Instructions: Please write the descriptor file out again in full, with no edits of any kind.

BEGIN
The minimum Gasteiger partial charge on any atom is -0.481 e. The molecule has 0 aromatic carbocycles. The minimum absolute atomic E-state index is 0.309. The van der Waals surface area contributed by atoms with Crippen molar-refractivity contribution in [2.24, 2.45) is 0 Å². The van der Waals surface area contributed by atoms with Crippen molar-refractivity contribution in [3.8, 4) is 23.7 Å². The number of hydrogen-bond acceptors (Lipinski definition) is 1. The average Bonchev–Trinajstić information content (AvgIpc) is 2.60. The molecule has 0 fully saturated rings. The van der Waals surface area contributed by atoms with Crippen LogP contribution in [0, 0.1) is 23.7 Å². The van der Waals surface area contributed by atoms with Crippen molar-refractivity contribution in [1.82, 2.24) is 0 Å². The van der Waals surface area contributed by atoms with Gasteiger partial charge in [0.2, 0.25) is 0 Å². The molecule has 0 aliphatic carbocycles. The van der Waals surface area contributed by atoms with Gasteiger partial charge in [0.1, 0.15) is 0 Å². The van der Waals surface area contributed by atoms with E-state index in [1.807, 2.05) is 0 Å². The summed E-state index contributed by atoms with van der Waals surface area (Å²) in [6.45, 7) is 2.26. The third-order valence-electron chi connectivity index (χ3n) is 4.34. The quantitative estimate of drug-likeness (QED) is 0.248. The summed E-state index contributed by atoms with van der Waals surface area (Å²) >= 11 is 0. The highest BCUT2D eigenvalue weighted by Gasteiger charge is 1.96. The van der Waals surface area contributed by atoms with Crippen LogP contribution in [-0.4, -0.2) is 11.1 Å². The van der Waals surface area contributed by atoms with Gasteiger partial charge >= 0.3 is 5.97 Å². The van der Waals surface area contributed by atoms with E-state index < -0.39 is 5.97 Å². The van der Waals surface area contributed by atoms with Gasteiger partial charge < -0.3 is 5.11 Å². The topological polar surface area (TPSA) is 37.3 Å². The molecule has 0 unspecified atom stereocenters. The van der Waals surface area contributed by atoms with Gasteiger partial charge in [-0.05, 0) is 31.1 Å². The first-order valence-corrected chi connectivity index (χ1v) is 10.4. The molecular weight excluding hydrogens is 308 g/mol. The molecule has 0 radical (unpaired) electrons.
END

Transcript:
The minimum Gasteiger partial charge on any atom is -0.481 e. The molecule has 0 aromatic carbocycles. The minimum absolute atomic E-state index is 0.309. The van der Waals surface area contributed by atoms with Crippen molar-refractivity contribution in [2.24, 2.45) is 0 Å². The van der Waals surface area contributed by atoms with Crippen molar-refractivity contribution in [3.8, 4) is 23.7 Å². The number of hydrogen-bond acceptors (Lipinski definition) is 1. The average Bonchev–Trinajstić information content (AvgIpc) is 2.60. The molecule has 0 fully saturated rings. The van der Waals surface area contributed by atoms with Crippen LogP contribution in [0, 0.1) is 23.7 Å². The van der Waals surface area contributed by atoms with Crippen molar-refractivity contribution in [1.82, 2.24) is 0 Å². The van der Waals surface area contributed by atoms with Gasteiger partial charge in [0.2, 0.25) is 0 Å². The molecule has 0 aliphatic carbocycles. The van der Waals surface area contributed by atoms with Gasteiger partial charge in [0.1, 0.15) is 0 Å². The van der Waals surface area contributed by atoms with E-state index in [1.807, 2.05) is 0 Å². The summed E-state index contributed by atoms with van der Waals surface area (Å²) in [6.45, 7) is 2.26. The third-order valence-electron chi connectivity index (χ3n) is 4.34. The quantitative estimate of drug-likeness (QED) is 0.248. The summed E-state index contributed by atoms with van der Waals surface area (Å²) >= 11 is 0. The highest BCUT2D eigenvalue weighted by Gasteiger charge is 1.96. The van der Waals surface area contributed by atoms with Crippen LogP contribution in [-0.4, -0.2) is 11.1 Å². The van der Waals surface area contributed by atoms with Gasteiger partial charge >= 0.3 is 5.97 Å². The van der Waals surface area contributed by atoms with E-state index < -0.39 is 5.97 Å². The van der Waals surface area contributed by atoms with Gasteiger partial charge < -0.3 is 5.11 Å². The topological polar surface area (TPSA) is 37.3 Å². The molecule has 0 unspecified atom stereocenters. The van der Waals surface area contributed by atoms with Gasteiger partial charge in [-0.05, 0) is 31.1 Å². The first-order valence-corrected chi connectivity index (χ1v) is 10.4. The molecular weight excluding hydrogens is 308 g/mol. The molecule has 0 radical (unpaired) electrons.